Editorial: An injustice of miscarriage in Oklahoma lands a woman in prison

A woman silhouetted against prison bars.
(iStockphoto / Getty Images)

Criminalizing a woman for suffering a miscarriage seems unfathomable and even barbaric. But that is exactly what happened earlier this month in a Lawton, Okla., courtroom.

When Brittney Poolaw, a Oklahoma woman, miscarried at her home in January 2020, she was taken to a hospital where she told staff that she had used methamphetamine and marijuana during her pregnancy. Two months later, she was charged with first-degree manslaughter. Her pregnancy was 17 weeks along.

That was prelude to a one-day trial this month in which the 21-year-old woman was found guilty of first-degree manslaughter and sentenced to four years in prison. She had already been in jail since she was charged because she couldn’t afford to post the $20,000 bond to get out on bail.


According to a local newspaper report, the judge reminded jurors that, under state law, Poolaw could be found guilty of manslaughter if it was proved beyond a reasonable doubt that her drug use caused the death of her fetus, which could be considered a human being.

Although methamphetamine was found in the fetus, the medical examiner’s report lists the cause of death as intrauterine fetal demise. It also lists half a dozen other things as contributing to the death — but not causing it — including Poolaw’s drug use, an infection and a congenital abnormality.

No matter what role, if any, Poolaw’s drug use played in the demise of her fetus, her miscarriage is a tragic event, not a criminal attack perpetrated by her. No woman, or health professional, can guarantee that a pregnancy won’t end in a miscarriage, or a stillborn baby, or a baby born with health problems.

Had Poolaw wanted to end her pregnancy, she could have obtained an abortion. In Oklahoma the procedure is allowed up to 22 weeks of gestation. (According to landmark Supreme Court rulings, a woman has a constitutionally derived right to a safe and legal abortion up to the point of viability of the fetus outside the womb, which is about 24 weeks.) Officials of National Advocates for Pregnant Women, which offers legal defense for pregnant women in some cases, contend that Oklahoma murder and manslaughter laws do not apply to miscarriages.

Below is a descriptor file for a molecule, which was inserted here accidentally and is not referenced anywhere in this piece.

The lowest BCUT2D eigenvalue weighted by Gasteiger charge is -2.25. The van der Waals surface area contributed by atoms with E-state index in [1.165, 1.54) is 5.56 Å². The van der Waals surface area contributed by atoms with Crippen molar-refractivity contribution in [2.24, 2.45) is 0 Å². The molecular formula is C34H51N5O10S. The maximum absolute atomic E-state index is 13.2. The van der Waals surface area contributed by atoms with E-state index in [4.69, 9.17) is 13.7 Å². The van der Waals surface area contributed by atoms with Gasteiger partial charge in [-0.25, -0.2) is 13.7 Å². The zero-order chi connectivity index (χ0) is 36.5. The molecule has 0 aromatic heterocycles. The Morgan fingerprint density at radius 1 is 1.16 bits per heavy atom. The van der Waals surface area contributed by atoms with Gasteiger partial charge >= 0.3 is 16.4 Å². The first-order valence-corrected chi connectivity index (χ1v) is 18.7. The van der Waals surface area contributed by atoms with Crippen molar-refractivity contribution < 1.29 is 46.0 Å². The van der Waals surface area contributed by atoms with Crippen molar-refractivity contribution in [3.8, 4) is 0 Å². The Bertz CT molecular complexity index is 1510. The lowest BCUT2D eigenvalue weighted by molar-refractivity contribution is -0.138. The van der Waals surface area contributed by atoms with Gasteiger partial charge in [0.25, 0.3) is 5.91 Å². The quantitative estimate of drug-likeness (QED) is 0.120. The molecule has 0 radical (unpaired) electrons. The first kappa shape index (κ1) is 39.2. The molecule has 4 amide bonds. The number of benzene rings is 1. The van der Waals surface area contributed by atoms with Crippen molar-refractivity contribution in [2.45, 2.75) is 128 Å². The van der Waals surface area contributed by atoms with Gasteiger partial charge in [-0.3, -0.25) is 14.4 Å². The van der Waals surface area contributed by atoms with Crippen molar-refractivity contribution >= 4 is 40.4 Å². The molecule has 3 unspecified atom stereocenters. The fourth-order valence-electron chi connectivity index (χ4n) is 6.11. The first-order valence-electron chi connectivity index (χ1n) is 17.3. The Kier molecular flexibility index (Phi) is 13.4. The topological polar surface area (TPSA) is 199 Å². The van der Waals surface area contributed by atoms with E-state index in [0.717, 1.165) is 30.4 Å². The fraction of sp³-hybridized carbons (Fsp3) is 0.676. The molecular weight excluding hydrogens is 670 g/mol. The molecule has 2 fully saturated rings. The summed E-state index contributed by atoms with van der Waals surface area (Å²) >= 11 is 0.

But holding women criminally responsible for a bad outcome of a pregnancy or how they conducted themselves during a pregnancy has become a disturbing trend. National Advocates for Pregnant Women commissioned a study showing that from 1973 to 2005 there were 413 cases of women arrested, detained in hospitals or treatment programs, or forced to have medical interventions for a variety of alleged offenses ranging from drug use during pregnancy to not strictly following medical advice. Further research by the organization showed that between 2006 and 2020 the number of arrests or detentions for alleged pregnancy-related offenses shot up to 1,250 across the country.

Two years ago a woman in Hanford, Calif., who gave birth to a stillborn baby with toxic levels of methamphetamine in his system was charged with murder. (A judge dismissed the charges in May.) Another Hanford, Calif., woman who used meth and also delivered a stillborn accepted an 11-year sentence in prison as part of a plea deal on a murder charge filed in early 2018. Her conviction is now being challenged, an effort supported by California Atty. Gen. Rob Bonta.

In a statement on its website, the American College of Obstetricians and Gynecologists opposes policies “that criminalize individuals for conduct alleged to be harmful to their pregnancy.” The organization further calls criminalization and incarceration for substance-use disorder during pregnancy “ineffective as behavioral deterrents and harmful to the health of the pregnant person and their infant.”

Many women who end up arrested for drug use during or after their pregnancies are already suffering from poverty and lack of healthcare. These women need treatment and care of their choice, not arrest or prison.

It’s a violation of a woman’s civil rights to police her during her pregnancy. And where would that line for reckless behavior get drawn, anyway? What if she went rock climbing and the fetus died soon after?


Pregnant women are under attack these days. In Texas, most pregnant women cannot get an abortion — despite a constitutional right to obtain one. If Roe vs. Wade is overturned, pregnant women in perhaps half the states in the country will become criminals if they have an abortion. Police and courts shouldn’t also be manipulating their laws to turn women into outlaws for their behavior during their pregnancies.